As a culture, we’ve gotten really, really good at sharing every thought that crosses our brains no matter how insignificant. If you’ve checked social media lately, we are literally screaming at the top of our digital lungs about the shape of our eyebrows, the food we ate or about the election (still!).
We all do it, but the downside to this over sharing is that we are also under listening. Or rather, not listening at all because we’re too busy thinking of the next thing we’re going to say and how to say it for the most likes and shares. We’re so wrapped up in perfecting a clever 140-word caption that captures the essence of our humanity and our beliefs that we have literally forgotten how to shut up and listen.
It’s no wonder then that when we decide to embark on a new path, be it a ketogenic diet, Pilates, CrossFit or something random like summiting Mt. Everest, we are met with a lot of, er, opinions.
Basically, other people’s noise and fears projected on to us.
“Don’t lift weights, it’ll make you bulky.”
“Don’t quit your job to start a business. You’ll fail!”
“Don’t do CrossFit unless you want to get hurt.”
“You can’t buy a house in this market!”
Whether or not these opinions are well-intentioned or not, the fact of the matter is, they are nothing but unsolicited, irrelevant, and biased opinions.
If we want to succeed in our fitness and health journey, sometimes it’s necessary to examine the thoughts, relationships and behaviors holding us back more than just the new veggies and workouts we need to add.
Here’s my Top 5 MUSTS if you want to improve and succeed in your health and fitness journey.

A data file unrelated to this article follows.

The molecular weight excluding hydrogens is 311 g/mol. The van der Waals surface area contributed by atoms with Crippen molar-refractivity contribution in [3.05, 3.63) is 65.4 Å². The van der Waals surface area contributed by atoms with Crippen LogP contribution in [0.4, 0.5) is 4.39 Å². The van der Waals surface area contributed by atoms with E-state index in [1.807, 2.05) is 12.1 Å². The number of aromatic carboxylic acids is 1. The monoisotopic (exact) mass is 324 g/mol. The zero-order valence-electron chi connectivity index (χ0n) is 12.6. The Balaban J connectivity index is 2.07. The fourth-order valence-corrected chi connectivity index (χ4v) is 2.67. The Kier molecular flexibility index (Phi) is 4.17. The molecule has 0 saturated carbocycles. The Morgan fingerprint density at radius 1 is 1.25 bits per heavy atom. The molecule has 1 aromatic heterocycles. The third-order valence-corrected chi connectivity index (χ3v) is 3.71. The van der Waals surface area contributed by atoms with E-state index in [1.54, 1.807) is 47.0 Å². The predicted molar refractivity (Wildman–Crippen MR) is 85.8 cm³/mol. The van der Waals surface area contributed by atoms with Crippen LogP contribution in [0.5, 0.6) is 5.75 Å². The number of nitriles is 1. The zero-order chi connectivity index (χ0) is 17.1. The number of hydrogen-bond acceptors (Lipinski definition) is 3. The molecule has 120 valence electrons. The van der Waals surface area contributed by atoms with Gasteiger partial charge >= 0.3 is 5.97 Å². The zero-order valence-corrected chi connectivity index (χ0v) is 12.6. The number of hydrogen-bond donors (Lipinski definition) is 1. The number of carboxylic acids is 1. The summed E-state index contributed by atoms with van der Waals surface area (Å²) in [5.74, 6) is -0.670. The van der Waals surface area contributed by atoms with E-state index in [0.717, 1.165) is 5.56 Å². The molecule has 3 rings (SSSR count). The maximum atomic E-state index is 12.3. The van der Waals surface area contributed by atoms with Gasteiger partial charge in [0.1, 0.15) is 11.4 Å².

1. Say it with me “Social media is not real life”
By now we know social media is the highlight reel of our lives, yet we continue to compare ourselves to those we follow online. It’s one thing to search for inspiration online, but if anyone you follow is causing you to feel bad about your own life or procrastinate on your own goals, hit the unfollow button and do a social media detox pronto.
A lot of fitness models, athletes and coaches use social media for business purposes so obviously they’re only posting relevant info and photos that align with their message. It doesn’t mean they don’t occasionally struggle, ugly cry, get scared, or fail a lift. It just means you’re unlikely to see it.
Take ownership of who you follow online, and remember that the Internet is not real life.
2. Quit your excuses
Healthy and successful people know they are in charge of what happens in their lives and not the other way around. Playing victim to life’s circumstances is downright lazy and making excuses means you don’t have to take action or ownership of your actions.
Realizing that you’re 100% responsible for your actions and reactions means you have the power to ditch the excuses that are holding you back from reaching your goals. Doing that alone puts you in the driver’s seat, thus making your success a choice you make and not something that you stumble upon.
3. Keep your eyes on your own paper
Everyone has an opinion, but the most successful people in their fitness and health journey know to filter out 99% of it.
If you have a friend or family member that likes to downplay your efforts to be healthy, stop talking to them about it. Just keep doing your thing because that person will have an opinion whether or not you say anything anyway.